What can be better than the wonderful smell of freshly baked bread filling the house of a Friday night? A Freshly baked sweet Challah! This luscious sweet bread is traditionally made weekly for Friday night dinner and on special holidays, and last Friday night that is exactly what I wanted to smell.
My excitement about baking happens from first sight. If I surf through the web on a regular weeknight and suddenly come across a picture of delicious seductive sweet Challah like this one above, I know immediately what will be my next post about. I need to fall in love with the idea of eating the baked goods I'm watching before I decide to make it myself. And that is exactly what happened when I saw this Challah recipe, published in "My sweets" (by Chen Shoukroon), when I looked into cheesecakes last week in her blog. I just knew I had to make it! Better yet, I had to make love to it, because bread you make with love or not make it at all.
Now, I know that some people are not comfortable using yeast, it seems complicated or time consuming. But it's actually quite easy and rewarding, especially if you are using dry yeast. The problems that comes up; like dough not rising or ending up with dry, though bread is a thing of the past. Back than we had only fresh yeast to work with, which can be fantastic, but very sensitive so you really had to know how to work with it.
Also a little disclaimer: Some of the recipes I'll bring in these posts are firsties for me. And this Challah is no different, this is my first Challah experience. I love to experiment with new things and try new recipes. I'm addicted to the excitement that comes with discovering new outcomes from my oven. So you will go through the ups and downs of my baking experiences along with me. Having said that, I've been an armature baker since I remember my self. I am experienced in the kitchen and I learned a lot along the years so I always expect the best and so should you. Don't be afraid to try new recipes and most of all don't be afraid working with yeast.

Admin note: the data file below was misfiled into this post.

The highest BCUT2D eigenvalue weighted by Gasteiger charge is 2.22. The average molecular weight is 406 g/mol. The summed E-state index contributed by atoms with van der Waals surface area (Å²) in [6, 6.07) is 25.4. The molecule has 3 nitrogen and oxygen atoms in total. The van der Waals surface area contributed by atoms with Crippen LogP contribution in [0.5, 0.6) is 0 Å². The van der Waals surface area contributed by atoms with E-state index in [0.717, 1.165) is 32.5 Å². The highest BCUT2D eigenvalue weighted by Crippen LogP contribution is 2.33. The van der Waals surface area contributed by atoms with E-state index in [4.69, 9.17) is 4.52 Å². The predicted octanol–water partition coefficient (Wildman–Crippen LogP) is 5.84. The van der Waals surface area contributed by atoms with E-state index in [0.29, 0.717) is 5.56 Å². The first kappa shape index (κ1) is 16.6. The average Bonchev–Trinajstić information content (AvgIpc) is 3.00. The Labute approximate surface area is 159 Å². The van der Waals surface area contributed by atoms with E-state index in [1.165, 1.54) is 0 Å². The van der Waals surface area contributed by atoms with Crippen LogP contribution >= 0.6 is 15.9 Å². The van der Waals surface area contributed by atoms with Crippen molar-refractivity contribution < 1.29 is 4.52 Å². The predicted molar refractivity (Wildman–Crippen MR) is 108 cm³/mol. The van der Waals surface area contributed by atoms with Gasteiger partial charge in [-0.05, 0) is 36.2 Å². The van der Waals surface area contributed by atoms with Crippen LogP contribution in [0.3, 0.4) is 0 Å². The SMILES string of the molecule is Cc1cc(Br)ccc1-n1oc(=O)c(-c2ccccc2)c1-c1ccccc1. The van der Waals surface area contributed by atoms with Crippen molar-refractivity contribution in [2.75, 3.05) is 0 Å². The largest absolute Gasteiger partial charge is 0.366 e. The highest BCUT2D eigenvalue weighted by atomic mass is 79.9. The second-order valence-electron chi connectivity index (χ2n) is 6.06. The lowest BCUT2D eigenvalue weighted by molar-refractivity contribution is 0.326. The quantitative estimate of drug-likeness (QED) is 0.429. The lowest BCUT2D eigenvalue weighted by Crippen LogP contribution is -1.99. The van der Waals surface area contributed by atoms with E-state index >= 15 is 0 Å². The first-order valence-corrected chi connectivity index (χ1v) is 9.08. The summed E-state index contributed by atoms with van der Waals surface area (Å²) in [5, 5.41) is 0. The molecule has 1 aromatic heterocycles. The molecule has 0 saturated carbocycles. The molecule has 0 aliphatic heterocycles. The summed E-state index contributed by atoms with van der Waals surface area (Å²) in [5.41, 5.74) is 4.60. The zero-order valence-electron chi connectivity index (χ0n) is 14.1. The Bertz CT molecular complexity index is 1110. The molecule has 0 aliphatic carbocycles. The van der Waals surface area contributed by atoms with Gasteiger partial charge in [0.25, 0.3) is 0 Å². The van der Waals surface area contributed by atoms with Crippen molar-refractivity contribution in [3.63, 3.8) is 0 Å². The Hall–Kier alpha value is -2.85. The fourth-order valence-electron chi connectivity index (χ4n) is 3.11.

So here we go on the roller coaster again...
This is what we need to get started!
Sift the flour into an electric mixer bowl. If you don't have a mixer, don't worry you can hand knead your dough, I did so too. Use a large bowl to start with.
Add salt and mix well. It's important to mix the salt well so it won't have direct contact with the yeast when we add it later.
Add sugar and mix again, I used raw sugar.
Add yeast and give it another good mix so it spreads well.
Using a kneading hook, start mixing on low and add the egg and butter. I tried to give it a go with my electric beater but it didn't work so I continued by hand.
Add the milk and then gradually add the water until the mixture becomes dough.
Important: When the mixture becomes a dough stop adding water, even if you have some left. On the other hand if you are out of water and the mixture is too dry and didn't come together to a unified dough than add more water, little by little until it becomes a dough (I was out of water and added a little more).
Now it's time for the love making. Knead the dough for 10 minutes. If you are kneading by hand, place dough on a lightly floured surface and use the palm of your hand with pushing motions. Don't use too much flour for dusting, the dough should stay a little sticky.
Place dough in an oiled bowl and cover with a plastic bag (not cling film, we need some air to come in) and a tea towel and put aside in a warm place for 1.5 hours until double in size.
After it has risen, cut the dough into 2 equal segments and then each segment into 3 equal parts. Roll the parts into a long strings equal by length and thickness.
Make a braid out of the 3 strings.
Number the strings in your head, 1(far left) 2 (middle) 3 (far right). 3 comes over 2 and "becomes" 2 and then 1 comes over 2 and "becomes" 2 and so on.
I tucked the end bits underneath the challah, to have a rounder shape at the edges. You can roll the edges a bit for a pointy result.